Tendai practices

There are many ways to put the teachings of the Buddha into practice. These are just some of the forms that are found in the Tendai school.


Meditation is at the core of Tendai practice. It is through different meditation, through cultivating concentration and insight, that we can work through karma, learn to think, speak and act with integrity and heart, and realize the true nature of reality. Meditation will help develop skills to be used in all aspects of life; mindfulness, wisdom and compassion.

Esoteric practice

Esoteric rituals serve multiple purposes in Buddhist practice. It provides the practitioner with a way of expressing qualities and realizations which are otherwise beyond conceptual perception, and thus impossible to communicate or relate to. These rituals allow the experienced practitioner an experiental realization of the unborn and the deathless – the unconditioned. In esoteric rituals body, speech and mind are engaged, thus serving to bridge the apparent gap between our conditioned efforts and the goal; the unconditioned.

Devotional practice

Devotional practices are not well known in the West. Often practices like prostrations, chanting and devotional work are thought of as ‘cultural bagage’, easily dispensable in the cultivation of the Buddhist Path. However, these practices have been an integral part of Buddhism from the very start, and for good reasons. Devotional practices help develop faith, gratitude, happiness and other positive emotions, while strengthening equanimity and calm.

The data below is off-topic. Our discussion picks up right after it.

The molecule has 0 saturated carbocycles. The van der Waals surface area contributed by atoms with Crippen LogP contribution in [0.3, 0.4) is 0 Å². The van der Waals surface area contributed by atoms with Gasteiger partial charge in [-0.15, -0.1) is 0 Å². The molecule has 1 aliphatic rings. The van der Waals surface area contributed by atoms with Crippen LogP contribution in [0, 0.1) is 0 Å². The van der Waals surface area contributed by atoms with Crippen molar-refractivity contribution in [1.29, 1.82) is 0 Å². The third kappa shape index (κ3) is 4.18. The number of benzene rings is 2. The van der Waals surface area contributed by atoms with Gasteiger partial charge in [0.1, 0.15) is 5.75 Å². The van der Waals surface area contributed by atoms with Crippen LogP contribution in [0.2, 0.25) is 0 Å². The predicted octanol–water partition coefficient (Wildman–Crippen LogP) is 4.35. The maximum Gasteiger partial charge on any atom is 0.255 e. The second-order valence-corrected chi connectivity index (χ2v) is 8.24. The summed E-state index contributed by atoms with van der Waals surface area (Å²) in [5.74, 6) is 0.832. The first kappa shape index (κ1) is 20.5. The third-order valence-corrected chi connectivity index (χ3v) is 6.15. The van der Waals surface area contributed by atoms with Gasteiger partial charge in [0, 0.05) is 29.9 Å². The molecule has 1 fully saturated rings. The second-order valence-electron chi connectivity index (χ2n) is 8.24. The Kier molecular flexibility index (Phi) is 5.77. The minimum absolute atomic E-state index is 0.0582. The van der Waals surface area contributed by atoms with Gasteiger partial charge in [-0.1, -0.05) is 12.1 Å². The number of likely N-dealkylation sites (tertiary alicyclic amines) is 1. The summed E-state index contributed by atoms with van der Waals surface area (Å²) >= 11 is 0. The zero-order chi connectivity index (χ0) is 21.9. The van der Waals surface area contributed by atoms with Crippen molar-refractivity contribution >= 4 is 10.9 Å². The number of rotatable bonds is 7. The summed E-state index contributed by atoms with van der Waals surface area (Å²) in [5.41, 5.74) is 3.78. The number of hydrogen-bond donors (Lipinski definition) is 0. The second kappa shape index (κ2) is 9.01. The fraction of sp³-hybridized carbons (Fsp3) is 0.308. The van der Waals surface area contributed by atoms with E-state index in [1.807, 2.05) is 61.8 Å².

Work practice

Everyday tasks like cleaning, cooking and gardening are part of the mindfulness training that takes place during retreats and other periods of intense practice. Learning to stay with the present, and to devote full attention to the task at hand, is a spiritual practice as valid as any practice that takes place on the cushion, and is at the same time an important Dana (generosity) practice.


Study and practice are both important features of the Path. While the true nature of reality must be realized directly, study of the traditional texts and the modern commentaries will support the process. How can you really put the teachings of the Buddha into practice if you don’t know the teachings? There is a long tradition in the Tendai school for scholarship, and while not all are scholars, we acknowledge the importance of at least some intellectual understanding on all levels of practice.








Short introductions to sitting meditation and kaihogyo – only in Danish.

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